NO ONE IS SAFE
HUMAN RIGHTS DEFENDERS
Those brave enough to stand up for human rights in China are well aware of the risks they run. Human rights activists have been detained without trial for years on end, imprisoned for long periods after grossly unfair trials and ill-treated until their health, if not their spirits, are broken.
Intensified repression of human rights defenders has followed the defeat of popular movements for reform. In the late 1970s the "Democracy Wall" movement gave rise to human rights groups, one of which, the Chinese Human Rights Alliance, was obliterated when all its members were arrested.
The pro-democracy movement a decade later led to the growth of groups advocating respect for human rights. The crackdown on pro-democracy protesters after the Beijing massacre of June 1989 again saw the systematic arrest and imprisonment of human rights activists.
Further attempts to register human rights groups in 1993 and 1994 were similarly crushed.
CAMPAIGNER FOR HUMAN RIGHTS REPEATEDLY JAILED
"In recent years, cases of violations of human rights and damage to the Chinese constitution and law have increased and are spreading to the judiciary itself."
These are the words of prisoner of conscience Li Guotao, one of the courageous men and women prepared to speak out for human rights in China. The words come from a statement he made when he applied to the Shanghai police for permission to hold a demonstration in May 1994. Far from being granted permission, Li Guotao was arrested and given a three-year sentence of forced labour.
Li Guotao, a businessman with a computer company, is Chairman of the Shanghai Human Rights Association. This group has existed informally since 1978 and at times has claimed more than 100 supporters. Li Guotao, like other members of the group, served a prison sentence for his role in the 1989 pro-democracy movement. In his case the term was two years.
The Shanghai Human Rights Association tried to gain legal registration in 1993, but this was refused by the Shanghai municipal authorities. In October 1993 Li Guotao was detained and reportedly badly beaten by police before being released.
Undeterred, he continued to campaign for human rights. In March 1994 the group addressed a petition, signed by 54 people, to the authorities calling for constitutional and human rights reforms. In May he was arrested once more. At least eight other members of the Human Rights Association were arrested in May and June 1994.
In September 1994 Li Guotao was sentenced without charge or trial to three years' "re-education through labour". "Re-education through labour" is a system which allows the police and political authorities to jail opponents without having to justify their detention before a court of law.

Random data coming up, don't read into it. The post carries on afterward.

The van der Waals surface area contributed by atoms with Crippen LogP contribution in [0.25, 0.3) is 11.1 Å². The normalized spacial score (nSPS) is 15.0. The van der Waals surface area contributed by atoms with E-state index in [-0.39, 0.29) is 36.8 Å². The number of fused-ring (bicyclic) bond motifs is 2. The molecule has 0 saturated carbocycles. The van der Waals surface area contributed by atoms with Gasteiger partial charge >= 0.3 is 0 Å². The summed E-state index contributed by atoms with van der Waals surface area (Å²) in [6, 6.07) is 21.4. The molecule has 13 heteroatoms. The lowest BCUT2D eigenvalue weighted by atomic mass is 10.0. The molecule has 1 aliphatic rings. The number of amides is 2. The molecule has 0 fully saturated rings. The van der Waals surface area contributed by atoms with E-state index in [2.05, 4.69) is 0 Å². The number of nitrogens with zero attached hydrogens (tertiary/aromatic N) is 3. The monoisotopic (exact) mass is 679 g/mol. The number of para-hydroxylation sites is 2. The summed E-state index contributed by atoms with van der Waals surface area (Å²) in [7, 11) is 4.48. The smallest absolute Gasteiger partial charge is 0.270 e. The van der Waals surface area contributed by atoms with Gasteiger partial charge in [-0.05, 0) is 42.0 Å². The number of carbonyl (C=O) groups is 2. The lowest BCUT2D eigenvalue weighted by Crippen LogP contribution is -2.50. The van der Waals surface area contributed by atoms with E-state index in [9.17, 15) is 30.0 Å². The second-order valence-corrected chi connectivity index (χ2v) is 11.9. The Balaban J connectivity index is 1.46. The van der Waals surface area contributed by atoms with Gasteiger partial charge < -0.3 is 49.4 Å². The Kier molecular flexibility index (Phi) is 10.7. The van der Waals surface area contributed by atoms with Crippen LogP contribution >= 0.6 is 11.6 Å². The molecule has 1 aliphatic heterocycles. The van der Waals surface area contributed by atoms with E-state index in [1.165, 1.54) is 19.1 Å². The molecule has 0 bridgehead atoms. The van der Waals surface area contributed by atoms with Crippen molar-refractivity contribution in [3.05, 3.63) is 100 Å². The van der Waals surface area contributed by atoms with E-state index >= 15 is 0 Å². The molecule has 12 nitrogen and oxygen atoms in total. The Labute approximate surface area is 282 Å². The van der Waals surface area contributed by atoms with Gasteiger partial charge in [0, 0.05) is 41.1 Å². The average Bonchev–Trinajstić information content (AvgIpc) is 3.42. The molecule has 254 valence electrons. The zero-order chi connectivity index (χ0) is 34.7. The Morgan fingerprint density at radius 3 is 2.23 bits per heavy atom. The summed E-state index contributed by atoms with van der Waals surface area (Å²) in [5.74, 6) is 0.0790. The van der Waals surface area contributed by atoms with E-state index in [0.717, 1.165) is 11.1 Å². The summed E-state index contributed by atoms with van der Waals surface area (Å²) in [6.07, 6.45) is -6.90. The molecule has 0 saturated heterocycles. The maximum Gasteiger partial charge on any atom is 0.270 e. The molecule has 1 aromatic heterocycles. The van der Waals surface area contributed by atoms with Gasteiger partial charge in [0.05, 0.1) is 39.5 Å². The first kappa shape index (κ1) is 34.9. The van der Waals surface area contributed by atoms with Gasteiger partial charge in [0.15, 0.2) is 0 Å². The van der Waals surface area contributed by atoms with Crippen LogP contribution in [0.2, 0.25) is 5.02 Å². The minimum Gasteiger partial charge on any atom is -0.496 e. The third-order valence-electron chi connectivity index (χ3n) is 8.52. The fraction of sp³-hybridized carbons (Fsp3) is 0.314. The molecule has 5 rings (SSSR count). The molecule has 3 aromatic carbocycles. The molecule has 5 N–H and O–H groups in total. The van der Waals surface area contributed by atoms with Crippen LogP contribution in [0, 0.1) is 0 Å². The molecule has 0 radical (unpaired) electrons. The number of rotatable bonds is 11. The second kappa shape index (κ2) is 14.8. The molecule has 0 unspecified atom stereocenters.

ABUSE OF POWER
Victims of human rights violations in China are numbered in the hundreds of thousands. Torture is endemic. So is ill-treatment. Thousands of political prisoners are in jail, after trials at which the verdict was decided in advance. Countless numbers of people are held in administrative detention without being charged. Each year thousands of people are sentenced to death. In 1994 Amnesty International recorded three times as many executions in China as in the rest of the world put together.
No one is safe in China. Repressive legislation and the widespread abuse of power mean that everyone not just political dissidents is at risk. Some violations are committed with the full backing of the law; others, such as torture, continue in breach of the law.
China has undergone an economic revolution in recent times. This has significantly improved the quality of life for many people. However, economic reforms have not been matched by reform of a legal system that fosters gross human rights violations.
Dissent and any activity perceived as a threat are repressed. Independent human rights organizations in China are suppressed. International human rights organizations are not permitted to investigate abuses in China.
China's leaders stress the need to expand international cooperation as a step towards solving the world's problems. Such cooperation must be extended to human rights issues. China was one of the governments which adopted, by consensus, the Vienna Declaration of the 1993 United Nations World Conference on Human Rights. The Declaration reaffirms that "the promotion and protection of all human rights is a legitimate concern of the international community". The world cannot ignore a fifth of its population just because they happen to live within China's borders.
The case of Li Guotao, described in this leaflet, illustrates the human rights violations suffered by thousands likehim. Taking action on behalf of Li Guotao is a step towards ending human rights violations in China. Write to the address on the left and ask for his immediate and unconditional release. Join Amnesty International today.
Send your letters to: Xu Kuangdi, Shizhang, (Mayor of the Shanghai Municipal People's Government), Shanghaishi Renmin Zhengfu, 30 Fuzhoulu, Shanghaishi 200002, People's Republic of China.
For more information, contact Amnesty International in your country or write to: Amnesty International, International Secretariat, 1 Easton Street, London WC1X 8DJ, United Kingdom.
AI Index: ASA 17/86/95